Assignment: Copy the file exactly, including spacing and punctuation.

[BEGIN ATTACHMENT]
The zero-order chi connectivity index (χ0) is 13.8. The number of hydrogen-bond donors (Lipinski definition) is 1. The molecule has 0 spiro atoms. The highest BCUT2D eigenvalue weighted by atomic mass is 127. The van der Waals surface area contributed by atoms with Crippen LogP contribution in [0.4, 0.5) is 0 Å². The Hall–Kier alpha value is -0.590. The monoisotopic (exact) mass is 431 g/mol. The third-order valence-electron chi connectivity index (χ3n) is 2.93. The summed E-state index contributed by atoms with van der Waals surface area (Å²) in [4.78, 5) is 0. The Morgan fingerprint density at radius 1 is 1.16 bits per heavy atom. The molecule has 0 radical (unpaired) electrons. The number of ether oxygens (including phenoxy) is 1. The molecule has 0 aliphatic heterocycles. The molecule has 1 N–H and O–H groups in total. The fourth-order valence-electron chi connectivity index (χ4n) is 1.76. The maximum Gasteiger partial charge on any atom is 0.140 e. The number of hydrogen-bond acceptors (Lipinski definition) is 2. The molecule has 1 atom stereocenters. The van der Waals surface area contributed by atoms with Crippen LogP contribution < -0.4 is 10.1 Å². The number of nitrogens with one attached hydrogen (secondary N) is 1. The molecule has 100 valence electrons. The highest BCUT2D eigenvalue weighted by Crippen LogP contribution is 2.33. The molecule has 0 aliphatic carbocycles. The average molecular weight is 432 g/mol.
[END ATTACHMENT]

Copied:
The zero-order chi connectivity index (χ0) is 13.8. The number of hydrogen-bond donors (Lipinski definition) is 1. The molecule has 0 spiro atoms. The highest BCUT2D eigenvalue weighted by atomic mass is 127. The van der Waals surface area contributed by atoms with Crippen LogP contribution in [0.4, 0.5) is 0 Å². The Hall–Kier alpha value is -0.590. The monoisotopic (exact) mass is 431 g/mol. The third-order valence-electron chi connectivity index (χ3n) is 2.93. The summed E-state index contributed by atoms with van der Waals surface area (Å²) in [4.78, 5) is 0. The Morgan fingerprint density at radius 1 is 1.16 bits per heavy atom. The molecule has 0 radical (unpaired) electrons. The number of ether oxygens (including phenoxy) is 1. The molecule has 0 aliphatic heterocycles. The molecule has 1 N–H and O–H groups in total. The fourth-order valence-electron chi connectivity index (χ4n) is 1.76. The maximum Gasteiger partial charge on any atom is 0.140 e. The number of hydrogen-bond acceptors (Lipinski definition) is 2. The molecule has 1 atom stereocenters. The van der Waals surface area contributed by atoms with Crippen LogP contribution < -0.4 is 10.1 Å². The number of nitrogens with one attached hydrogen (secondary N) is 1. The molecule has 100 valence electrons. The highest BCUT2D eigenvalue weighted by Crippen LogP contribution is 2.33. The molecule has 0 aliphatic carbocycles. The average molecular weight is 432 g/mol.